A horse-drawn carriage took a coffin decorated with Mexican and American flags of the slain Army Specialist Vanessa Guillen for one last lap on her high school’s track field on Friday.
The only sound during a one-minute moment of silence below the blazing Texas sun was the wailing of her grandmother, Lorenza Almanza, as she touched the end of the carriage, which had windows surrounding the coffin.
Specialist Guillen’s mother, Gloria Guillen, took deep breaths through her face mask as she touched the glass. Like many other family members, Ms. Guillen was dressed in a white T-shirt displaying a photo of her daughter depicted with angel wings.
Specialist Guillen’s younger sister Lupe Guillen sat at the front of the carriage, slumped as her grandmother wept.
“My mother, Lady of Guadalupe, cover her with your cape,” Ms. Almanza said in Spanish, as she sought spiritual protection for her granddaughter.
Ms. Almanza, who traveled from Mexico to attend her granddaughter’s memorial service, added, “She is a saint in heaven.”
Partial human remains, later confirmed to be those of Specialist Guillen, 20, were found on June 30 near the Leon River in Bell County, Texas, more than two months after she was last seen at Fort Hood.
Specialist Guillen’s disappearance gained national attention as her family and activists expressed outrage at the lack of answers and action from the military after she disappeared.
A federal complaint alleges that another soldier — who fatally shot himself as the police approached him — killed Specialist Guillen. The soldier’s girlfriend was charged with helping him dismember and burn Specialist Guillen’s remains.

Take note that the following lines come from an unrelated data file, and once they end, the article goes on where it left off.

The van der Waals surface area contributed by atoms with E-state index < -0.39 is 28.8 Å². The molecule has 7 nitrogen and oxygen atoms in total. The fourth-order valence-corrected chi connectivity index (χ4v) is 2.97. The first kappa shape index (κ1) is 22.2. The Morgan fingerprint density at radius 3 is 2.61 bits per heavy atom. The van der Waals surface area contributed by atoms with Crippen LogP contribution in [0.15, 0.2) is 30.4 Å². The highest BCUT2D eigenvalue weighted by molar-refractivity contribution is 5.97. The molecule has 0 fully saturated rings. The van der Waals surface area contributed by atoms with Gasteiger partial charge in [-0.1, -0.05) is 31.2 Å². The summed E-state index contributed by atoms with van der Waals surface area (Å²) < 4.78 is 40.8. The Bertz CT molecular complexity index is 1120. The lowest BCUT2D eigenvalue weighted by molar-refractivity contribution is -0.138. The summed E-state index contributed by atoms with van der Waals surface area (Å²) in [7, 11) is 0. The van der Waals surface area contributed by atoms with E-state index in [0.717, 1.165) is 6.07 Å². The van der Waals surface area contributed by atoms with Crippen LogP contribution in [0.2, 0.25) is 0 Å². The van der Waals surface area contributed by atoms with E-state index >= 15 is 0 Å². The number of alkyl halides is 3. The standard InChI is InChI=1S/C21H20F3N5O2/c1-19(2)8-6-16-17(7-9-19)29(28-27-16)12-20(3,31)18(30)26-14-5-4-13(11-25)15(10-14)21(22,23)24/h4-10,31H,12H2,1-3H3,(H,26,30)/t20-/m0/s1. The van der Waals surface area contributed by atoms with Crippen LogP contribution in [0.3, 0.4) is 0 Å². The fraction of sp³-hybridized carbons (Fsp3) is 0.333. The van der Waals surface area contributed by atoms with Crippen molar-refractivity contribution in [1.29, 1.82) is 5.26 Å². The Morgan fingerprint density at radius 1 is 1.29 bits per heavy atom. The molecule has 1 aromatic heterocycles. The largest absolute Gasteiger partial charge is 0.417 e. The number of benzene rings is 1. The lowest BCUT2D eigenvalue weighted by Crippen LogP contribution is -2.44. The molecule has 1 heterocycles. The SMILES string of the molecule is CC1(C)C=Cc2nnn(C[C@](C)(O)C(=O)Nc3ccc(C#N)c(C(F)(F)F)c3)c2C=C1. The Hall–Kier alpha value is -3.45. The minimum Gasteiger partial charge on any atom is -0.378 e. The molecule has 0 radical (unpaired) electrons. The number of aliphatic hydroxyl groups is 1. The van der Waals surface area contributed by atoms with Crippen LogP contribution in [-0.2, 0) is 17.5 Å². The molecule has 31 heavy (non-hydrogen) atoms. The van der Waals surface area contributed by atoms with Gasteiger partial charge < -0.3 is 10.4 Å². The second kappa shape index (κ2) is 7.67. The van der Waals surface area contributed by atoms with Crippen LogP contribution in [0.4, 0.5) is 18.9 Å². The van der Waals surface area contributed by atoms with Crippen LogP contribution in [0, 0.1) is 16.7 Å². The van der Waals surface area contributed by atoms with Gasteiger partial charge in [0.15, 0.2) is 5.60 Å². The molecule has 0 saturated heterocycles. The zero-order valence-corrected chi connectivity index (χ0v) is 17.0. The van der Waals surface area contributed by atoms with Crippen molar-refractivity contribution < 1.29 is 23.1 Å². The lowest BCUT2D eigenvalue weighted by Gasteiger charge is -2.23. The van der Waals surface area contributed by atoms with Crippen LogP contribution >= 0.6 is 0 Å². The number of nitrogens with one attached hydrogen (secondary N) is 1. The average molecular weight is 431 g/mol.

On Friday at Specialist Guillen’s high school, César E. Chávez High School in Houston, the coffin, custom-made with her name, was taken around the lanes where she competed in track. Specialist Guillen also played other sports, including soccer and cross-country.
The coffin was later placed at the center of the auditorium of the school surrounded by yellow and white flowers, portraits and balloons.
The public memorial service, which was streamed on Facebook Live and lasted more than seven hours, included several Catholic and Mexican traditions, including prayers and a mariachi band paid for by the singer Becky G.
A private funeral and Mass will be held on Saturday. President Trump, at a White House meeting on July 30 with Specialist Guillen’s family, offered to help financially with funeral expenses.
Every time Ms. Almanza visited the United States from Mexico, she would bring Specialist Guillen her favorite chocolates, Creminos. Ms. Almanza said she would place those chocolates on her tomb on Saturday.
When Ms. Almanza left in January to return to Mexico, Specialist Guillen ran after her and gave her money.
“That demonstrates that Vanessa — even if she was running late — she’ll catch up to you. No matter what,” Lupe Guillen said. “She was there for you no matter what.”
Lupe Guillen said she drew on her sister’s strength to get through the months when she was missing. “I’ve been admiring you since Day 1 because you’re a fighter,” she said. “You’re a warrior.”
Specialist Guillen, who dreamed of being in the military since childhood, kept chasing her dreams, Lupe Guillen said.
“You were always chasing — chasing them no matter what the people said, no matter who told you, ‘You can’t do it,’” she said.